Case 1- The Adelphia Scandal
ETH501: Business Ethics
Dr. Bonnie Adams
Introduction Aldelphia Communications Corporation was founded in 1952 by John Rigas and two partners. Rigas began to grow the business and by July 1, 1986 Adelphia was ready to go public. The company quickly grew into the sixth largest cable company in the United States. Its annual revenue exceeded $2.9 billion with offices located in 32 states and Puerto Rico (Barlup, Hanne & Stuart, 2009). With more than five million subscribers, it seemed that Adelphia was headed to the top of the food chain. In March of 2002 everything changed. The SEC announced that Adelphia had “systematically and fraudulently excluded billions of dollars in liabilities from its consolidated financial statements by hiding them on the books of off-balance sheet affiliates. It also inflated earnings to meet Wall Street expectations, falsified operations statistics, and concealed blatant self-dealing by the family that founded and controlled Adelphia, the Rigas family” (Barlup, Hanne & Stuart, 2009). The extent to which the Rigas family and their coconspirators had looted the company and ostentatious amount of time and money stolen from investors made this scandal one of the most unbelievable cases the SEC had ever seen. This paper will discuss how Adelphia Communications’ executives violated not just the trust of the company’s shareholders but also the trust of billions of consumers who were financially impacted by the devastating effects it brought to the market. First, the paper will describe what exactly the scandal was and how it came to be. Then it will identify and focus on the two key ethical problems associated with Adelphia Communications. After that the paper will further discuss deontological ethics and Immanuel Kant’s Categorical Imperative (CI). From there the paper will apply a decision making framework of business ethics to the formentioned ethical problems using deontology and Kant’s CI.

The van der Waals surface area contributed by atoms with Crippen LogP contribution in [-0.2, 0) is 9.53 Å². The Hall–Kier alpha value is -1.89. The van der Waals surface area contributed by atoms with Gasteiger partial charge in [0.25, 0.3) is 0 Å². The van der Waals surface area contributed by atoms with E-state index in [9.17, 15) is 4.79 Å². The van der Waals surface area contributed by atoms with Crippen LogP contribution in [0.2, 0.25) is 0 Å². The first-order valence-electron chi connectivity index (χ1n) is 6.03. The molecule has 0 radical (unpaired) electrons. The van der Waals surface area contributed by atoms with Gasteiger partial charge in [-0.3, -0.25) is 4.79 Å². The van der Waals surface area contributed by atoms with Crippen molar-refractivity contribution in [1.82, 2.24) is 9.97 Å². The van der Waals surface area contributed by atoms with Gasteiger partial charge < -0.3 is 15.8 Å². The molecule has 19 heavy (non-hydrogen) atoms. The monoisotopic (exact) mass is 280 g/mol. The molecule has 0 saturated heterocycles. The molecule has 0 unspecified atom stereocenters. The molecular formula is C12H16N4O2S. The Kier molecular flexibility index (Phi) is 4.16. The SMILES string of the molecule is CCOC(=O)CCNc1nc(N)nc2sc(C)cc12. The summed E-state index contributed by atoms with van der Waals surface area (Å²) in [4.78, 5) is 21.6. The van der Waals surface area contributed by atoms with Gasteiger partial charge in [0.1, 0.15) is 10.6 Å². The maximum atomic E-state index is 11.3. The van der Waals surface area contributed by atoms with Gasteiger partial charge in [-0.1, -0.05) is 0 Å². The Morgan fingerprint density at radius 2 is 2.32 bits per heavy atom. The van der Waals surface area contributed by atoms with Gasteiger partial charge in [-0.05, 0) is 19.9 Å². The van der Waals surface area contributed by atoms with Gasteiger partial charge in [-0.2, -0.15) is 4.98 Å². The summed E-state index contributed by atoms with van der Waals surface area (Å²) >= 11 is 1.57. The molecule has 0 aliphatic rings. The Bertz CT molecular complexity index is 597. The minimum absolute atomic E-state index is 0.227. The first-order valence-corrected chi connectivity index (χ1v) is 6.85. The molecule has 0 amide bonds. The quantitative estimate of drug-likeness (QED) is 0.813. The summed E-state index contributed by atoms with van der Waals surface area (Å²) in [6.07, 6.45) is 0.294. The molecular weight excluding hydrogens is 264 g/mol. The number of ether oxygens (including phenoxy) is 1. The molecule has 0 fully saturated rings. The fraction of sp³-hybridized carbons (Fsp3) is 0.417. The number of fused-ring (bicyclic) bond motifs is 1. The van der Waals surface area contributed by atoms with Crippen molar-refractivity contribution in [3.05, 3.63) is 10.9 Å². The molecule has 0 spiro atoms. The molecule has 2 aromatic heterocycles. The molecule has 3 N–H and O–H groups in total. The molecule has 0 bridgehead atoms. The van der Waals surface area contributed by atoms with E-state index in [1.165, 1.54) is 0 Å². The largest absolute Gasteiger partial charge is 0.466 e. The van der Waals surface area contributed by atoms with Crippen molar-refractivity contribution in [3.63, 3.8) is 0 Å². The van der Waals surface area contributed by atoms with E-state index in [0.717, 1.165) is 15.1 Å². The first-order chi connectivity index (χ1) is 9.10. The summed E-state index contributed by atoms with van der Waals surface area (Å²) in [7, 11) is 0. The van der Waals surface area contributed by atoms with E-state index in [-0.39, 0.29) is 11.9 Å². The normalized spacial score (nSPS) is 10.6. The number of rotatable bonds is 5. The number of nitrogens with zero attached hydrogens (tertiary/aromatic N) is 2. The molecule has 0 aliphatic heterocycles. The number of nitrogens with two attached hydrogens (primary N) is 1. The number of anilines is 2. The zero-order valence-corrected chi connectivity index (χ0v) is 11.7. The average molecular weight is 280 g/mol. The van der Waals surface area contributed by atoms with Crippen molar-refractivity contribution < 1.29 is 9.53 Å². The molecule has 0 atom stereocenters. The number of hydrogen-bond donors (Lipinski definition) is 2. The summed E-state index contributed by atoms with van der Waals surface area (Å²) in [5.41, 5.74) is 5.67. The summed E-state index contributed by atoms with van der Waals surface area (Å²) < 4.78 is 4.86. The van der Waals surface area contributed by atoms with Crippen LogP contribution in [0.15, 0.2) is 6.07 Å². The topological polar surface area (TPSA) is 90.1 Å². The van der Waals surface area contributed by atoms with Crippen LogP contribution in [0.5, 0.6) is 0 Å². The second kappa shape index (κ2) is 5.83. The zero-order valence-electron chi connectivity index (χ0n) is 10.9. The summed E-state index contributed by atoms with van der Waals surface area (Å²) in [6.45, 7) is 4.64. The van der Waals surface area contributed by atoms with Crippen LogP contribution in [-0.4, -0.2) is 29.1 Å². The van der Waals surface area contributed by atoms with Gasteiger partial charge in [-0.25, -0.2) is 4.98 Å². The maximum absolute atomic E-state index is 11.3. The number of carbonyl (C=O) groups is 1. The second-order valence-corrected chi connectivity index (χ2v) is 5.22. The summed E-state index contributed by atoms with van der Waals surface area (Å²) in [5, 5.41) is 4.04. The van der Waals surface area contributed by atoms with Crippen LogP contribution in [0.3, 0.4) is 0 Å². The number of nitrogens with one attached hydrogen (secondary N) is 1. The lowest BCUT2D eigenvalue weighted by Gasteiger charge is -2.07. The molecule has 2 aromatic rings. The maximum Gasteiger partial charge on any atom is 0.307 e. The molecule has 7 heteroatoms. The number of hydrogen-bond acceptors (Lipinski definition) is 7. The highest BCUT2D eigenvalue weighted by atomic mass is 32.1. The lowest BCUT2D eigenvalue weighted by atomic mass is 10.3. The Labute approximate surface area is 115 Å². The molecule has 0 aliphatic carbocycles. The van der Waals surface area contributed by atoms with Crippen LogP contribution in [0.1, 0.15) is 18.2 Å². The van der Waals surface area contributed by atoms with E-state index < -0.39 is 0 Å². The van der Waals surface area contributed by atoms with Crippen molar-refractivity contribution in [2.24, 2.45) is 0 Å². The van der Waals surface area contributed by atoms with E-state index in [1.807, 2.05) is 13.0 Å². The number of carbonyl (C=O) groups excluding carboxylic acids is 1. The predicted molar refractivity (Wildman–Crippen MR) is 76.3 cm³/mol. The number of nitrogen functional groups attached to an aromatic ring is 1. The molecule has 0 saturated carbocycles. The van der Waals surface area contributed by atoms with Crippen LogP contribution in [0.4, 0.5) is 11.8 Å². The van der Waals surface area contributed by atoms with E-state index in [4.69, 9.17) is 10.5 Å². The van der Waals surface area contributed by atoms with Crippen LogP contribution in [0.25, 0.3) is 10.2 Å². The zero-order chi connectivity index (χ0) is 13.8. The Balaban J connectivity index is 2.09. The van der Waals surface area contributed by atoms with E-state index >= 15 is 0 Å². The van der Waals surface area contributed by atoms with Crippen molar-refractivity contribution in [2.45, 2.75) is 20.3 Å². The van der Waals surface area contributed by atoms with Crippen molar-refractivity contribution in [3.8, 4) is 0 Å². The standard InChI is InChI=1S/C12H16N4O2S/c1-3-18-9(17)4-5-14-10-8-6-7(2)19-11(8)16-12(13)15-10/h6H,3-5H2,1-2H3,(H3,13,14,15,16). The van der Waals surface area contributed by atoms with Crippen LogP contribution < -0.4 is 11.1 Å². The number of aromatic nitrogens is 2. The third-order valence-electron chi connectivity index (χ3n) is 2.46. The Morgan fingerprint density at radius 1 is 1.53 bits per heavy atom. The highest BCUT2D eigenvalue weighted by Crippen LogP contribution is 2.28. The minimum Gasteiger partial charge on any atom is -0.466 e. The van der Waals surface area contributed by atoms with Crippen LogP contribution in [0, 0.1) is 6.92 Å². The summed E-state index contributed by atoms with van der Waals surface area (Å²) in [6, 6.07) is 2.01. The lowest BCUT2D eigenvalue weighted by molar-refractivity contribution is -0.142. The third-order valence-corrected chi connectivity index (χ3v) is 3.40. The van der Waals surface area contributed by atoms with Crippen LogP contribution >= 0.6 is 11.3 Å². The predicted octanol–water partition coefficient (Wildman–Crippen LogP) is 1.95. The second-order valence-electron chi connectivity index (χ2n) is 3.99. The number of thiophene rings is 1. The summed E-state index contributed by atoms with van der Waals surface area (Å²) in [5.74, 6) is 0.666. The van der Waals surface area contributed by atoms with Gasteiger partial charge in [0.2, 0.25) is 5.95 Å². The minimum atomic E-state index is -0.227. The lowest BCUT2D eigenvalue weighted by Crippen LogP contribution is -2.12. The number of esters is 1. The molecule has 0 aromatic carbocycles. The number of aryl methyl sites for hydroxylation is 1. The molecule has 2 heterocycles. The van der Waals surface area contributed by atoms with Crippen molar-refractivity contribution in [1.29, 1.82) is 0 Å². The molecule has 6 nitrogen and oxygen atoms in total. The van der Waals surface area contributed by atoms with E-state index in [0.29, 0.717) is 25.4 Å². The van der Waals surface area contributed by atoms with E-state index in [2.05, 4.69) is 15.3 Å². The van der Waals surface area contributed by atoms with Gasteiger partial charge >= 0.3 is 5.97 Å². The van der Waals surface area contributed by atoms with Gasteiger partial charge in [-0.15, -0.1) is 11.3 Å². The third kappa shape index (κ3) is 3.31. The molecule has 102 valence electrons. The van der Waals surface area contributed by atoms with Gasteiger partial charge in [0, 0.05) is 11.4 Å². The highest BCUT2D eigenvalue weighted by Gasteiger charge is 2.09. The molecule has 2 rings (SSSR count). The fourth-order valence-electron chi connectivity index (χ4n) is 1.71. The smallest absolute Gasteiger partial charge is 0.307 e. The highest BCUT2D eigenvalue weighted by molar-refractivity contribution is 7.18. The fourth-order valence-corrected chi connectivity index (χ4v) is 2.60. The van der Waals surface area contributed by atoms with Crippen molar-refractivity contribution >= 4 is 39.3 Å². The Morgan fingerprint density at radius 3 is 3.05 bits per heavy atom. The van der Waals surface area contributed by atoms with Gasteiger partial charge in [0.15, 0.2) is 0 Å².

The Scandal In March of 2002, Adelphia disclosed more than $2 billion in debt that had been accumulated from at least 1998 through March of 2002. This debt had been kept from the public by creation of falsified financial reports that concealed the debt and overstate earnings to give the appearance of a financially healthy company. The truth; however was that the Rigas family had indebted Adelphia outrageously to other family owned business, withdrawn millions of dollars and misused corporate assets to the point of bankrupting Adelphia. John Rigas’ misappropriation of corporate funds and assets was infected with deceit and dishonesty. Not only had he and his family bled the company of millions of dollars in cash and indebted it $66 million for personal loans, he had used the company’s other assets as if they were his own. He had, on many occasions used corporate jets to fly his family and friends on extravagant vacation, including an African safari in August of 2000 (Markon & Frank, 2002). He on another occasion he used the plane to fly a Christmas tree to his daughter in New York. As if that weren’t brazen enough, when his daughter didn’t approve of the tree, he flew her another one up days later. The Rigas family comingled the companies money and assets with is on it other was as well. They spent $12.8 million dollars to finance a private golf course built on their property and used corporate funds to buy timber rights and to fund a the Buffalo Sabers, an NHL hockey team (Barlup, Hanne & Stuart, 2009). Two apartments in Manhattan had been paid for by the company, one of which was used rent-free by John Rigas’ daughter and son-in-law. When the company’s stock plummeted in April of 2002, the Rigas family used $252 million from Adelphia’s cash-management system to pay for them. When the dust settled the criminal charges and civil lawsuit allegations were monumental. The SEC filed a complaint that alleged “between mid-1999 and the end